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Worrying new figures reveal nearly a third of UK adults are not likely to attempt CPR, putting lives at risk

Written by Samantha Lade, Donr

Published on Tuesday, 16th October 2018

Nearly a third of UK adults are not likely to attempt CPR, putting lives at risk

Nearly a third of UK adults (30%) are not likely to perform CPR if they saw someone suffer a cardiac arrest, according to worrying new figures released to mark Restart a Heart Day.

The British Heart Foundation commissioned researchers from the University of Warwick Out of Hospital Cardiac Arrest Outcome (OHCAO) Registry team, who worked with YouGov to survey over 4,000 UK adults. Participants were asked asked questions about their knowledge of CPR, and whether they would feel confident in performing it on someone who had had a cardiac arrest.

These figures show that lives are still being put at risk every day because not enough people know how to perform CPR.

Restart a Heart Day is an annual campaign to raise awareness of the importance of CPR, which will see over 200,000 people trained in life saving CPR across the UK. 

The BHF run the campaign in partnership with the Resuscitation Council (UK), St John Ambulance, the British Red Cross, Yorkshire Ambulance Service, Greater Manchester Fire and Rescue Service and ambulance trusts and fire and rescue services across the country.

This year for the first time, the day will be marked globally, as training and awareness events take place for World Restart a Heart Day.

The UK campaign, which is now in its 5th year, was launched after figures revealed that less than 1 in 10 people in Britain survive an out of hospital cardiac arrest, due to low bystander CPR rates.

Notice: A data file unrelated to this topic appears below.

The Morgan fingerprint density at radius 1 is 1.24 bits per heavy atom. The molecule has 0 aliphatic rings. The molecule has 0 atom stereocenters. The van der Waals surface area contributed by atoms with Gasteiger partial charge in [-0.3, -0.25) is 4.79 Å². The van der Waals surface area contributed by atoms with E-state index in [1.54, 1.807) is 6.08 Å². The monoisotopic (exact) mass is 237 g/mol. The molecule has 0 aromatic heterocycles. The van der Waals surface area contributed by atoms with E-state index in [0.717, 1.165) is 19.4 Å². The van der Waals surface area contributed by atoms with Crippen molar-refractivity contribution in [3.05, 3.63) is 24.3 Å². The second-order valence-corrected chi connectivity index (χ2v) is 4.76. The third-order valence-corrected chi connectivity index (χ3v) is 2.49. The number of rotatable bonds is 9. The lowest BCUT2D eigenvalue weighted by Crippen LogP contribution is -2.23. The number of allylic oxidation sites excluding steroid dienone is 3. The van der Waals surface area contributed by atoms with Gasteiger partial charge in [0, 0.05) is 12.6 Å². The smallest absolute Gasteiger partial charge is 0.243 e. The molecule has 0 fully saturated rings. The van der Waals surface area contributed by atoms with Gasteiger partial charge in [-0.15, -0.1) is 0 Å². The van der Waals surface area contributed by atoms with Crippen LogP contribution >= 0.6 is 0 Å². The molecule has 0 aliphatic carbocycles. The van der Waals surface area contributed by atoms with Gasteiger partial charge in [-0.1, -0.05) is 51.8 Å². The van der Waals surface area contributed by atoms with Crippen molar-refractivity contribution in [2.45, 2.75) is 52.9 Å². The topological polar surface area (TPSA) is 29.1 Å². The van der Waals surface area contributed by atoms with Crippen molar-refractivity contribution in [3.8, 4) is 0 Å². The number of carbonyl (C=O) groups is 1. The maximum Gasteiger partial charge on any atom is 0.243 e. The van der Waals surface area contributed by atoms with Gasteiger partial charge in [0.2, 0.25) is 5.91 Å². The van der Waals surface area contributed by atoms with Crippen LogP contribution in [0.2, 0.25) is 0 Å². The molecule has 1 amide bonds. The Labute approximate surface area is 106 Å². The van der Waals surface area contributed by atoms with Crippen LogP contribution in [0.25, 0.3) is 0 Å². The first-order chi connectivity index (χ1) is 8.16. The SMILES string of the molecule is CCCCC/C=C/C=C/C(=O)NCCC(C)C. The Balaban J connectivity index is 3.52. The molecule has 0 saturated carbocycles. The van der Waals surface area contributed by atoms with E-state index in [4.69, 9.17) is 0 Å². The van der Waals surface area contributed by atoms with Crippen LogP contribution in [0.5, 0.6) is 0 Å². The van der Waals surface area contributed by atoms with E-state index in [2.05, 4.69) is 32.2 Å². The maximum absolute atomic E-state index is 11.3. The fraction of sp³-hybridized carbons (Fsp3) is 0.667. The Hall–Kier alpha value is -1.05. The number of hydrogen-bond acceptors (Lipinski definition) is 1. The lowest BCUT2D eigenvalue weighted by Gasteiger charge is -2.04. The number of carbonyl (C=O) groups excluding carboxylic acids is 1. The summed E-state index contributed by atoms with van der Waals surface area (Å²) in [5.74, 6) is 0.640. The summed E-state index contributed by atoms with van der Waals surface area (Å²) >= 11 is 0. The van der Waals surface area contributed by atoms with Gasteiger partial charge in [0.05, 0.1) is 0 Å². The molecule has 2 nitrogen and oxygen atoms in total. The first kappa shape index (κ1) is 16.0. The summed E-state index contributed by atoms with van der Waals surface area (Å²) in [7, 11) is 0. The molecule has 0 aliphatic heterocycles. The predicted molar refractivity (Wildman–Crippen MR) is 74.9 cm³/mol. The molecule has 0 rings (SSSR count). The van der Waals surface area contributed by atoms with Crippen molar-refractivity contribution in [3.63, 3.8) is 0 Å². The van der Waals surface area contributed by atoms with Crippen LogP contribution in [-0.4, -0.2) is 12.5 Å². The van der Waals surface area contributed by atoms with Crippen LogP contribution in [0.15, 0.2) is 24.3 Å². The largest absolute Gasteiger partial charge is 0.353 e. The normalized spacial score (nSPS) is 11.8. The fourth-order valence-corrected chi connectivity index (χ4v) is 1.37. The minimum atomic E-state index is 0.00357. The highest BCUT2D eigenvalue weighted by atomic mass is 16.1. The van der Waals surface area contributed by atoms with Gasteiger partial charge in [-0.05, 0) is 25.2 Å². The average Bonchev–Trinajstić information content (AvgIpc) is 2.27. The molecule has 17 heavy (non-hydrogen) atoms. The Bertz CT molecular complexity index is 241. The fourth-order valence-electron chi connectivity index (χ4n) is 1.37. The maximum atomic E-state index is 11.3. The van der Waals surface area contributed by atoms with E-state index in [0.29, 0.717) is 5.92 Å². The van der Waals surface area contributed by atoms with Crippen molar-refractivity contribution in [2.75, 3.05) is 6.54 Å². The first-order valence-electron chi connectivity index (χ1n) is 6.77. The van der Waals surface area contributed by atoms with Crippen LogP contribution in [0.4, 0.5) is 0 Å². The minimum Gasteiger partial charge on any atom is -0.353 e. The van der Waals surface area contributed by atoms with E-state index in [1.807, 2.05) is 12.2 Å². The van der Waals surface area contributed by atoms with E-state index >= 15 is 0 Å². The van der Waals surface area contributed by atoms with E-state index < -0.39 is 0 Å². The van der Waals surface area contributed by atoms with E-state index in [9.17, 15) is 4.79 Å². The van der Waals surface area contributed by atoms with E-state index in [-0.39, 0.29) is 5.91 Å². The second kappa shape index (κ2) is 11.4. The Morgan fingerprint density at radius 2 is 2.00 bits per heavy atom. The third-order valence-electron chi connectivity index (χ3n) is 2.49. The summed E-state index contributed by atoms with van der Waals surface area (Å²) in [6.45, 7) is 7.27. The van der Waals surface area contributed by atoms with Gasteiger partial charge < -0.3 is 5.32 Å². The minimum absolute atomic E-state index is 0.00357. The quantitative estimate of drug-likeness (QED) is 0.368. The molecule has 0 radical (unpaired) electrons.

In countries where CPR is taught in schools, as many as 1 in 4 survive.

Damian Hinds, Education Secretary, said: 'Knowing how to save someone's life is one of the most powerful skills you can learn. That's why we plan to teach first aid as part of health education, which we intent to make compulsory in all state funded schools from 2020.'

Early CPR can more than double a person's chances of survival, and can buy the time needed before paramedics arrive and provide care – which can mean the difference between life and death.

Commenting on public confidence in CPR, BHF Chief Executive Simon Gillespie said: 'You may not feel confident performing CPR if you haven't been trained or don't remember your training; but without your early action the chances someone will survive a cardiac arrest are virtually zero.

'The BHF is striving to improve survival rates by creating a Nation of Lifesavers through our CPR training programmes. 

'By raising awareness on Restart a Heart Day, we hope more people will see that CPR really can be the difference between life and death and that doing something is always better than doing nothing.'

For more information about CPR and Restart a Heart Day click here.